I installed the XP version on my windows 7 machine by mistake,and it worked well for a minute or so before crashing…I mention this because when I went through the process of installing the latest version as a trial which didn’t crash, but was very sluggish on my machine.
Admittedly I didn’t have a 2ghz dual core cpu or a decent graphics card as it recommends on the Dolphin site.
Interestingly Dolphin now tout systems as well as the software, but the default settings were not very good – no moving around with computer focus was the most noticeable. A steep learning curve makes it hard to recommend to an elderly learner, or someone that needs a straightforward set up and may not need fractional magnification (instead of jumping from 2x to 3x the screen, the magnification can jump in 0.5 increments). The log in screen is also magnified. Some very useful features to promote productivity such as screen hooks to navigate around the screen quickly and a document reader. It is expensive (prices seem to be £800-£1100), but a quick look shows that there is a licensing option for young users to use in school and home.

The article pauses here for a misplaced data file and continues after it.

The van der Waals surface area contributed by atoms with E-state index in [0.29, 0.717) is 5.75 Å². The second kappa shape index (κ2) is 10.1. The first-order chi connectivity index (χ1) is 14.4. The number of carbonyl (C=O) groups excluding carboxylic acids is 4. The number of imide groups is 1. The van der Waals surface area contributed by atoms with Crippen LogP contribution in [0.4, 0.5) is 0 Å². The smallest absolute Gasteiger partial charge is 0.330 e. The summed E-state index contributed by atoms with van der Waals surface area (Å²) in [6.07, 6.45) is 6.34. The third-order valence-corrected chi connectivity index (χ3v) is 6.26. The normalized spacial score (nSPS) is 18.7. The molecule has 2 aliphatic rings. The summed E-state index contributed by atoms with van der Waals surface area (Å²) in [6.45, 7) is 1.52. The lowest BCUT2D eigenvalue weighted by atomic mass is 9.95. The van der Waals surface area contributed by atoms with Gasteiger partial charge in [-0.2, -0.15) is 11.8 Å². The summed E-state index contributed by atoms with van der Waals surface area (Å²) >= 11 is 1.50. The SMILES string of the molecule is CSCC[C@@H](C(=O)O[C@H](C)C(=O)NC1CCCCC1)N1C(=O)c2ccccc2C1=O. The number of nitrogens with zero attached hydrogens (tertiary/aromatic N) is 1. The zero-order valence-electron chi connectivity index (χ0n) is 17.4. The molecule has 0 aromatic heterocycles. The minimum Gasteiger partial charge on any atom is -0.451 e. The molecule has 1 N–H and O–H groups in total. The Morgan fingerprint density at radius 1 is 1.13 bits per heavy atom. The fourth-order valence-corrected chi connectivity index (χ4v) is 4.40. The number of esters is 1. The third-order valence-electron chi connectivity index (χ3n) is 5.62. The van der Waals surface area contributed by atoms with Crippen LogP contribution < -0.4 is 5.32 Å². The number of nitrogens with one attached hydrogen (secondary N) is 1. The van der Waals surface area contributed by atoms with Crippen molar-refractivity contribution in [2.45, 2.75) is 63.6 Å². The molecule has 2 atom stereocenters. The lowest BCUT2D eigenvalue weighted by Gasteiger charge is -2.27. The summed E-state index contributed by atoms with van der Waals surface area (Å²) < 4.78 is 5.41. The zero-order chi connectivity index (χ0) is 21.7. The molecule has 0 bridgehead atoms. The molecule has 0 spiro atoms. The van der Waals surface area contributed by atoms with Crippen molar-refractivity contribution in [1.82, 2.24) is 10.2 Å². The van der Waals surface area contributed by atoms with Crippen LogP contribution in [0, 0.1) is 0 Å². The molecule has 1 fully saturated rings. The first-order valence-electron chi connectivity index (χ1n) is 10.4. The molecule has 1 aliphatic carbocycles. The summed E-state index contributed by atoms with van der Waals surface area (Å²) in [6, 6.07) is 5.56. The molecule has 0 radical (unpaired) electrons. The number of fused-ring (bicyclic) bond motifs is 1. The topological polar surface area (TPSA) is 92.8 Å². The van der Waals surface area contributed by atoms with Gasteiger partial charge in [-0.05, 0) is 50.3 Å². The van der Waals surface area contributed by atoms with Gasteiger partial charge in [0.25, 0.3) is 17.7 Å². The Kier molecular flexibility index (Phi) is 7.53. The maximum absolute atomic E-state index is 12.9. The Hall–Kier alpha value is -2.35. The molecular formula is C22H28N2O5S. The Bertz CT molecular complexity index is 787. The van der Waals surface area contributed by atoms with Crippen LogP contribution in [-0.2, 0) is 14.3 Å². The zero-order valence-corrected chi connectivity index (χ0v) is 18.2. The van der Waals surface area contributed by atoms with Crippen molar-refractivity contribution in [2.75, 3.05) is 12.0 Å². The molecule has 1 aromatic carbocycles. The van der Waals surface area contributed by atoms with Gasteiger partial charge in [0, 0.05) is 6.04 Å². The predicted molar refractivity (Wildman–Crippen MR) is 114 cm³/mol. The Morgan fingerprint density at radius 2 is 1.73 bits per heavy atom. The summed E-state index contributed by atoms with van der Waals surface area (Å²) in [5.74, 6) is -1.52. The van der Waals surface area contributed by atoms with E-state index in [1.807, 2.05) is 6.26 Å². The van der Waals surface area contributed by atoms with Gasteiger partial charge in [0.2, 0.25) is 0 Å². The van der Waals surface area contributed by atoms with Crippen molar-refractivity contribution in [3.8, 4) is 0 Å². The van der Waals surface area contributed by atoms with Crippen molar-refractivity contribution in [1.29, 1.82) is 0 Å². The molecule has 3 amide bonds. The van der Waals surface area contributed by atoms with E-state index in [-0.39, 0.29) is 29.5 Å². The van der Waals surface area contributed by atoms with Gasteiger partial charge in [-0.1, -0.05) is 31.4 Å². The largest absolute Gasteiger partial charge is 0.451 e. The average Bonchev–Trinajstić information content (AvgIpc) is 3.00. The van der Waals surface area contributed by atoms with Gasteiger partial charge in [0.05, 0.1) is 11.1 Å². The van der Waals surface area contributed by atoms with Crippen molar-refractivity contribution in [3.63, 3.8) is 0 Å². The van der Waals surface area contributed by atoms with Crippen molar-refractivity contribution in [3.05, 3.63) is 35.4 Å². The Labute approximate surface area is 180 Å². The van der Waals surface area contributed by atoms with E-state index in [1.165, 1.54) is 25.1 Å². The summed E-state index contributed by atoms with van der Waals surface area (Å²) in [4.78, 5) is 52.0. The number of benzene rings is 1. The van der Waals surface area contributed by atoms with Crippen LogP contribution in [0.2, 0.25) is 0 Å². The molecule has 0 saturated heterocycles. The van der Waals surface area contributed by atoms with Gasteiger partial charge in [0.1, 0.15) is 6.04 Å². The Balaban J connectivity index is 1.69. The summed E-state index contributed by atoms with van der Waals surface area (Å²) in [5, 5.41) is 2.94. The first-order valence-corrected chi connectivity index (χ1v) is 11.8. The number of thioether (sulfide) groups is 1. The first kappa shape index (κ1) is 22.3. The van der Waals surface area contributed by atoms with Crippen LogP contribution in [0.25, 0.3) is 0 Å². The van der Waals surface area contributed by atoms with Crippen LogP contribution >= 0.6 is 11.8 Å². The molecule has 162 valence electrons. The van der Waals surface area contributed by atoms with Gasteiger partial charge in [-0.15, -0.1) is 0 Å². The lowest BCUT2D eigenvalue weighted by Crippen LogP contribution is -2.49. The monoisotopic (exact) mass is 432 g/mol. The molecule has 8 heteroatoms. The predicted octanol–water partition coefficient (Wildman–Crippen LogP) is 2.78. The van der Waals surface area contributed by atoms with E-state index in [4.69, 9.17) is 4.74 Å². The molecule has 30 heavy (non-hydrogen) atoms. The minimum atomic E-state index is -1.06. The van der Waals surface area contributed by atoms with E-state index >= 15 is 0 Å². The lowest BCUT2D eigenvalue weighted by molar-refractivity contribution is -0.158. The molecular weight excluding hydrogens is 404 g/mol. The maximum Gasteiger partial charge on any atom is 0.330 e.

I would generally recommend this to a company with a VI computer user needing a useful productivity set up to help in the workplace, but not for a casual home user. Too expensive, like I say. It’s actually cheaper to buy a decent machine second hand and buy a copy of Windows 7 home premium to use a decent magnifier.
I’m going to take this opportunity to expand on the Universal Access panel and how the OSX works with the VoiceOver functions to magnify menu labels and buttons.